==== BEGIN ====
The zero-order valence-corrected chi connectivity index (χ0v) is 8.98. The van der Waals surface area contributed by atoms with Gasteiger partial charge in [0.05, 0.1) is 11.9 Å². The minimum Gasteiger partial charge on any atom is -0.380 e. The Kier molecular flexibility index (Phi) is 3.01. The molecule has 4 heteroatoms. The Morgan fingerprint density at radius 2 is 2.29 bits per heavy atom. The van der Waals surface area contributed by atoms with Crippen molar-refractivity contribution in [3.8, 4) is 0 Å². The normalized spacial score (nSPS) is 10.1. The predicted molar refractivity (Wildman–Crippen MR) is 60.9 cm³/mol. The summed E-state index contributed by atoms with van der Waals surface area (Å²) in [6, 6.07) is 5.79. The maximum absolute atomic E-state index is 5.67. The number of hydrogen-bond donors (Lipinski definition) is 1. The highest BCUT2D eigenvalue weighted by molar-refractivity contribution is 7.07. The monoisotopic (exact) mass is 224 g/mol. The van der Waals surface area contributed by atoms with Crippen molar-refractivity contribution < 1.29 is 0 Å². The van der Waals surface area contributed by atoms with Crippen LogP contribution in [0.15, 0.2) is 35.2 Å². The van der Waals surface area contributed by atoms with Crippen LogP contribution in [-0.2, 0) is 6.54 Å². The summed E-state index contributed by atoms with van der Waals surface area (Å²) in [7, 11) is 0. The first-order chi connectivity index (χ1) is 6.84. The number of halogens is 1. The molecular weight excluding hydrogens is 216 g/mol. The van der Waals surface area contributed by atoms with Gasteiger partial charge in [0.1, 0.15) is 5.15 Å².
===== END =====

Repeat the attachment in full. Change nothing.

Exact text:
The zero-order valence-corrected chi connectivity index (χ0v) is 8.98. The van der Waals surface area contributed by atoms with Gasteiger partial charge in [0.05, 0.1) is 11.9 Å². The minimum Gasteiger partial charge on any atom is -0.380 e. The Kier molecular flexibility index (Phi) is 3.01. The molecule has 4 heteroatoms. The Morgan fingerprint density at radius 2 is 2.29 bits per heavy atom. The van der Waals surface area contributed by atoms with Crippen molar-refractivity contribution in [3.8, 4) is 0 Å². The normalized spacial score (nSPS) is 10.1. The predicted molar refractivity (Wildman–Crippen MR) is 60.9 cm³/mol. The summed E-state index contributed by atoms with van der Waals surface area (Å²) in [6, 6.07) is 5.79. The maximum absolute atomic E-state index is 5.67. The number of hydrogen-bond donors (Lipinski definition) is 1. The highest BCUT2D eigenvalue weighted by molar-refractivity contribution is 7.07. The monoisotopic (exact) mass is 224 g/mol. The van der Waals surface area contributed by atoms with Crippen molar-refractivity contribution < 1.29 is 0 Å². The van der Waals surface area contributed by atoms with Crippen LogP contribution in [0.15, 0.2) is 35.2 Å². The van der Waals surface area contributed by atoms with Crippen LogP contribution in [-0.2, 0) is 6.54 Å². The summed E-state index contributed by atoms with van der Waals surface area (Å²) in [7, 11) is 0. The first-order chi connectivity index (χ1) is 6.84. The number of halogens is 1. The molecular weight excluding hydrogens is 216 g/mol. The van der Waals surface area contributed by atoms with Gasteiger partial charge in [0.1, 0.15) is 5.15 Å².